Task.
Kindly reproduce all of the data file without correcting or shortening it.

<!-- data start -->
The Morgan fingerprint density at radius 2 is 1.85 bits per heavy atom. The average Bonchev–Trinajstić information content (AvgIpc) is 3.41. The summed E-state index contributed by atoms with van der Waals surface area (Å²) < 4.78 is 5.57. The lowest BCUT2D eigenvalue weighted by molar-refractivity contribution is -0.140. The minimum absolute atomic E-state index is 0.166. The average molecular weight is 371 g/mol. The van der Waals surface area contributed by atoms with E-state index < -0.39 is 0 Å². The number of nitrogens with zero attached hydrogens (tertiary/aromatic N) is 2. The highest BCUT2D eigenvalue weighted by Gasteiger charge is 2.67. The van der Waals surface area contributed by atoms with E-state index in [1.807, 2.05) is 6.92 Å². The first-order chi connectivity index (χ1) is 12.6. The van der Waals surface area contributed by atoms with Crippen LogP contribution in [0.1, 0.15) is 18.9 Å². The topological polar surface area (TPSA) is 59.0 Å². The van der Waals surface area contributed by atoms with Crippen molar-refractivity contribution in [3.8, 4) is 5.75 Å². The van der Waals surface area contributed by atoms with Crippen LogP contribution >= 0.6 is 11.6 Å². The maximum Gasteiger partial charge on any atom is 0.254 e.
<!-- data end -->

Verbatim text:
The Morgan fingerprint density at radius 2 is 1.85 bits per heavy atom. The average Bonchev–Trinajstić information content (AvgIpc) is 3.41. The summed E-state index contributed by atoms with van der Waals surface area (Å²) < 4.78 is 5.57. The lowest BCUT2D eigenvalue weighted by molar-refractivity contribution is -0.140. The minimum absolute atomic E-state index is 0.166. The average molecular weight is 371 g/mol. The van der Waals surface area contributed by atoms with E-state index < -0.39 is 0 Å². The number of nitrogens with zero attached hydrogens (tertiary/aromatic N) is 2. The highest BCUT2D eigenvalue weighted by Gasteiger charge is 2.67. The van der Waals surface area contributed by atoms with E-state index in [1.807, 2.05) is 6.92 Å². The first-order chi connectivity index (χ1) is 12.6. The van der Waals surface area contributed by atoms with Crippen LogP contribution in [0.1, 0.15) is 18.9 Å². The topological polar surface area (TPSA) is 59.0 Å². The van der Waals surface area contributed by atoms with Crippen molar-refractivity contribution in [3.8, 4) is 5.75 Å². The van der Waals surface area contributed by atoms with Crippen LogP contribution >= 0.6 is 11.6 Å². The maximum Gasteiger partial charge on any atom is 0.254 e.